Devana how a browser game is made

25Sep/105

the grid

The grid is the game's map. I didn't name it "map" because the game will eventually allow users to modify it to such a degree that they will be able to create other types of games in which the term "map" may or not be suitable. So I've named it "grid".

I've also created the install page of the game, where the admin account is created and the grid data is inserted into the database.

The grid data is taken from a png image where each pixel is a grid sector. The color coding is as follows:
blue [RGB: 0, 0, 255] is the blocked type of sector; [water]
green [RGB: 0, 255, 0] is the active sector; [available for building towns, or as I call them, "nodes"]

The grid table has the following columns:
x is the horizontal grid coordinate; on the image it goes from left to right passing through the 0 and imageWidth-1 values;
y is the vertical grid coordinate; on the image it goes from top to bottom passing through the 0 and imageHeight-1 values;

type is the grid sector type identifier;
-> 0 for the blocked type of sector [blue pixels]
-> 1 for the active sector [green pixels]
-> 2 will be for constructed nodes [towns]

id is the image tile identifier if the type is not 2; if the type is 2, then the id is the node id from the nodes table.

And here are the files so far: devanaFiles

Filed under: devana 5 Comments
21Sep/100

tap4

Lots of people said that Devana 1.x.x has messy code and an ugly UI. They were right.
So, a while ago, before starting work on Devana 2.0, I created 2 small projects.

The first was tap4.net which today became open source. It helped me learn more about HTML, CSS and it also started the template system that I'm currently using in Devana 2.0.
The code is a bit messy, but fully functional.

Enjoy! :)

Filed under: misc No Comments
19Sep/1017

getting started

As one would do with all web-based projects, the start is very important. This is when you define your core rules that will later on influence the whole project. So spending some time thinking on how these rules should be is beneficial.

Now, to clear things, I don't consider myself a programming guru, so some things you might read here might seem, or frankly be, outrageous; I don't use frameworks, so no jQuery or any of that stuff.

I use a basic template system in which each displayed page is made out of 2 separate php pages: 1 page handles data processing while the other handles the way that data is displayed.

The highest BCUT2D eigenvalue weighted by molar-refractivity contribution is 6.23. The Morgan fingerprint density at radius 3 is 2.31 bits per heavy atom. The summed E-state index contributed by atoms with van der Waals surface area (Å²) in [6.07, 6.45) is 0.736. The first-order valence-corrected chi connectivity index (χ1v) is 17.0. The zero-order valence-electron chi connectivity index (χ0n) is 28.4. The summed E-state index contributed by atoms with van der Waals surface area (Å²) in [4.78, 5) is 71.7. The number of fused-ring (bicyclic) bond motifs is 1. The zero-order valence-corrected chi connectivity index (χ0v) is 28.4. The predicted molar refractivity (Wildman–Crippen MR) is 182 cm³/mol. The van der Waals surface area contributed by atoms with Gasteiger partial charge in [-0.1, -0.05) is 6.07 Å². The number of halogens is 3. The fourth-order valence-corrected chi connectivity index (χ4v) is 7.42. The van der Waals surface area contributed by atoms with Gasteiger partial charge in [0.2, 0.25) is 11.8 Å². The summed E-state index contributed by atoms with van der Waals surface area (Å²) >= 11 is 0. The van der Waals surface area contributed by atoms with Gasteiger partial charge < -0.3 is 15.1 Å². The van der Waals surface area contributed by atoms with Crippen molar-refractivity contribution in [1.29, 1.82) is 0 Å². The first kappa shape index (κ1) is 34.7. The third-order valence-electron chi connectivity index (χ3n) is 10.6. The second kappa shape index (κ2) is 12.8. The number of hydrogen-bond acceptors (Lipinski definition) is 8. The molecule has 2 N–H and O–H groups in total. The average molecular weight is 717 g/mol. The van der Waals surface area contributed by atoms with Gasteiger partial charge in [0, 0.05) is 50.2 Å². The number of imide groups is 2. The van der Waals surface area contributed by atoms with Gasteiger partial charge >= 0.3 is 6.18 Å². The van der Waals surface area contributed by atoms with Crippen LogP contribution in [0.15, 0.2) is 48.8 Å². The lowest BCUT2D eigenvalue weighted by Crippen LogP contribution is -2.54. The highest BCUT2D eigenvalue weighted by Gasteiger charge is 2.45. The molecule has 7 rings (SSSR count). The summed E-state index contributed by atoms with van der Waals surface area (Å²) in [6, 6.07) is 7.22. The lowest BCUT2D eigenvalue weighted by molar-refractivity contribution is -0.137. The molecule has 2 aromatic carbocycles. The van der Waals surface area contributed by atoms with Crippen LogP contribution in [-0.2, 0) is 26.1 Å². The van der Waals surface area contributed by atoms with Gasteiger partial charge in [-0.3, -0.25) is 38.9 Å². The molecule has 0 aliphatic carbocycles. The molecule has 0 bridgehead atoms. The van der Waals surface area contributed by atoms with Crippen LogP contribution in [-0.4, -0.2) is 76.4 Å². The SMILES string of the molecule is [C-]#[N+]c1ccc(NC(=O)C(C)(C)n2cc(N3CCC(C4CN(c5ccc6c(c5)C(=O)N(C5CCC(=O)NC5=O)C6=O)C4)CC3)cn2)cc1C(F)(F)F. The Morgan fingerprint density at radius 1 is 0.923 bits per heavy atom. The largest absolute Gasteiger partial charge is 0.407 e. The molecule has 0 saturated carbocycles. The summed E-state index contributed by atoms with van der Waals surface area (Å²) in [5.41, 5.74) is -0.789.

There also is a default.css file for each template that governs over the form of the various html objects. Each object type has it's own CSS class.
A config.php file handles the MySQL database connection. There are a header.php, footer.php which generate the menus and other header/footer stuff.

There also is multilingual support. This also is basic. There is a php file for each supported language; that file contains an array of labels. The labels change according to the language, while their identifiers stay the same across all language files.
To show various messages I use a special div, which is displayed only when a php variable ($msg) is not null.

The ids of database entries are also automatically managed, so that no gaps are created when deleting entries. Instead, the ids of deleted entries are stored in a free_ids table so that they will be used the next time entries are added to that table.
Also, I manage concurrent write attempts made to the database via table lock.

The code is written in an object oriented manner, using an array to store the data from the database. All the classes are stored in core.php. core.js will hold the various JavaScript functions used across the pages.

Here are the files so far. Account registration & login are working. devanaFiles

Filed under: devana 17 Comments
11Sep/104

hello world

Welcome to the development blog of Devana 2.0, a "when it's done" to be released browser based open source game.
To check out the current version, go to the sf.net Devana page.

Filed under: misc 4 Comments